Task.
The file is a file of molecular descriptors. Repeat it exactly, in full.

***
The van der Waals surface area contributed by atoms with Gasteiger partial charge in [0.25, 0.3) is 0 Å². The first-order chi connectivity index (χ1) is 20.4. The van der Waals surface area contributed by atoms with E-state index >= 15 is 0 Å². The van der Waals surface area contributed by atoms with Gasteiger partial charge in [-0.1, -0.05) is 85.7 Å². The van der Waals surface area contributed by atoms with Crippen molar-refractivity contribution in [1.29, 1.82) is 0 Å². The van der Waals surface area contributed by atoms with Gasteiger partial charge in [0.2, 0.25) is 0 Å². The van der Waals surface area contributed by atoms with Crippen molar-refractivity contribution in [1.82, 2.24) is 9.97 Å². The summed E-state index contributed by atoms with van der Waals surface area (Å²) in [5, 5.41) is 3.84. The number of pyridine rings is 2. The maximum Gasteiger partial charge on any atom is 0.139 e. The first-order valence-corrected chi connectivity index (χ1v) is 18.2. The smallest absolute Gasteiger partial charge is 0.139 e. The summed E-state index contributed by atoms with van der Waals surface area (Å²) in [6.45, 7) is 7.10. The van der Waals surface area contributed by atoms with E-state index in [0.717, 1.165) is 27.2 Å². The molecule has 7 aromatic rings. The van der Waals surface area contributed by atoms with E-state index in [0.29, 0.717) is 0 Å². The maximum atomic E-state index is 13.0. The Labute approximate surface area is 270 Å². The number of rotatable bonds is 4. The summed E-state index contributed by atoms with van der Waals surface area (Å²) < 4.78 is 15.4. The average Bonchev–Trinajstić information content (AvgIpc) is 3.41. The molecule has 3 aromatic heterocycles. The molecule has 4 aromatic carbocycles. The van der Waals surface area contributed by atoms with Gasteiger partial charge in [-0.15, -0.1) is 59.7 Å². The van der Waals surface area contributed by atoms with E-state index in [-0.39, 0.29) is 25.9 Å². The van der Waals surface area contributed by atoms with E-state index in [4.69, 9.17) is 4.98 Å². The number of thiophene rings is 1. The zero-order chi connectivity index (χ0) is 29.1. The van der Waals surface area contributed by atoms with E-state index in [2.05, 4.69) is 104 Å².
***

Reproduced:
The van der Waals surface area contributed by atoms with Gasteiger partial charge in [0.25, 0.3) is 0 Å². The first-order chi connectivity index (χ1) is 20.4. The van der Waals surface area contributed by atoms with E-state index >= 15 is 0 Å². The van der Waals surface area contributed by atoms with Gasteiger partial charge in [-0.1, -0.05) is 85.7 Å². The van der Waals surface area contributed by atoms with Crippen molar-refractivity contribution in [1.29, 1.82) is 0 Å². The van der Waals surface area contributed by atoms with Gasteiger partial charge in [0.2, 0.25) is 0 Å². The van der Waals surface area contributed by atoms with Crippen molar-refractivity contribution in [1.82, 2.24) is 9.97 Å². The summed E-state index contributed by atoms with van der Waals surface area (Å²) in [5, 5.41) is 3.84. The number of pyridine rings is 2. The maximum Gasteiger partial charge on any atom is 0.139 e. The first-order valence-corrected chi connectivity index (χ1v) is 18.2. The smallest absolute Gasteiger partial charge is 0.139 e. The summed E-state index contributed by atoms with van der Waals surface area (Å²) in [6.45, 7) is 7.10. The van der Waals surface area contributed by atoms with E-state index in [0.717, 1.165) is 27.2 Å². The molecule has 7 aromatic rings. The van der Waals surface area contributed by atoms with E-state index in [0.29, 0.717) is 0 Å². The maximum atomic E-state index is 13.0. The Labute approximate surface area is 270 Å². The number of rotatable bonds is 4. The summed E-state index contributed by atoms with van der Waals surface area (Å²) < 4.78 is 15.4. The average Bonchev–Trinajstić information content (AvgIpc) is 3.41. The molecule has 3 aromatic heterocycles. The molecule has 4 aromatic carbocycles. The van der Waals surface area contributed by atoms with Gasteiger partial charge in [-0.15, -0.1) is 59.7 Å². The van der Waals surface area contributed by atoms with E-state index in [-0.39, 0.29) is 25.9 Å². The van der Waals surface area contributed by atoms with E-state index in [4.69, 9.17) is 4.98 Å². The number of thiophene rings is 1. The zero-order chi connectivity index (χ0) is 29.1. The van der Waals surface area contributed by atoms with E-state index in [2.05, 4.69) is 104 Å².